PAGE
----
“Sunday School” was a poem occasioned by the memory of a unique smell. In this case, the smell of my mother’s saliva as she spit-cleaned me in the car before church. Then I remembered the smell of the heavily varnished chairs in Sunday School (think of chewing the enamel off of tinker toys). Followed by the odor of the slick plasticized seats of her Oldsmobile. Bam, bam, bam. And from there, the poem came to life. I actually think that smell is my most developed sense. I’ve always been “olfactory”. When I think of San Francisco (where I once lived), I think of the smell of fish and chips wrapped in newspaper. Geneva, Switzerland comes to life whenever I smell a certain brand of soap. I still can’t smell the ionized deliciousness of new rain without remembering my childhood backyard in Houston. And don’t ask me about horseshit. Horseshit is almost orgasmic for me, primarily because of my lifelong involvement with horses and my association of horses with the first girl I ever kissed. These kinds of memories aren’t what make us; they are, in a very real sense, what unmakes us. Poetry is like that. It forces us to see life as it is, not as we are. On the other hand, the problem with “seeing life as it is” is that, well, you see life as it is. But at the same time, seeing life as it is (and not as we hope or believe it to be), is always a profoundly moral act.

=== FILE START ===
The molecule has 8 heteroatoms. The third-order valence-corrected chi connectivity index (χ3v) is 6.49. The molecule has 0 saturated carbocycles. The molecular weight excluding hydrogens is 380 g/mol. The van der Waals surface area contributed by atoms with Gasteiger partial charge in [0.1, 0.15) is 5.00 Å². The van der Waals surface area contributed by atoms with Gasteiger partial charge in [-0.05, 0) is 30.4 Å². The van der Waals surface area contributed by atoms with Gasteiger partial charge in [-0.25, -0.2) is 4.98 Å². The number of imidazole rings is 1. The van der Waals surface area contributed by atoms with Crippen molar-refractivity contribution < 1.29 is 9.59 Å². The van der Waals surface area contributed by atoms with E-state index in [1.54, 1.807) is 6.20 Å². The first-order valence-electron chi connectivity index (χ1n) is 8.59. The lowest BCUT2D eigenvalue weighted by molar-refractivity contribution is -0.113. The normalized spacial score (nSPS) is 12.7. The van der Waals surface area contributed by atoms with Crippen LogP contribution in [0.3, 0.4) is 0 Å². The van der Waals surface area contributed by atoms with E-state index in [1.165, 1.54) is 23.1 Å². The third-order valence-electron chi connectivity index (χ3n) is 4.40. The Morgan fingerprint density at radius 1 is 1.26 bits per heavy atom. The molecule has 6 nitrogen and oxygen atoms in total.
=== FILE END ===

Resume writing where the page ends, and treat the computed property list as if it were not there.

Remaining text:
The creative process is still a great mystery to me. Where do the words come from? It’s one of those things I try not to think too hard about. I worship at the temple of the lightening bolt. Best not to ask too many questions. And Zeus gets pissed off pretty easy. Self-consciousness is the kiss of death for poets. I’d like to think I’m as startled as the reader when the words suddenly (and gratuitously) appear. Why would I take a road if I knew where it was going? Where poetry comes from is part of “not knowing”, that world (or life) which now and then breaks through for no other reason than to slap us around and cut us down to size. I don’t really believe in self-discovery. If poetry is therapy, then it’s electroconvulsive shock therapy. Having made its mark, good poetry is more like self-erasure. Just as the first cigarette of the morning isn’t the one that kills you, getting up every morning and going about your humdrum everyday life doesn’t seem to be stultifying. It’s comforting—and yet!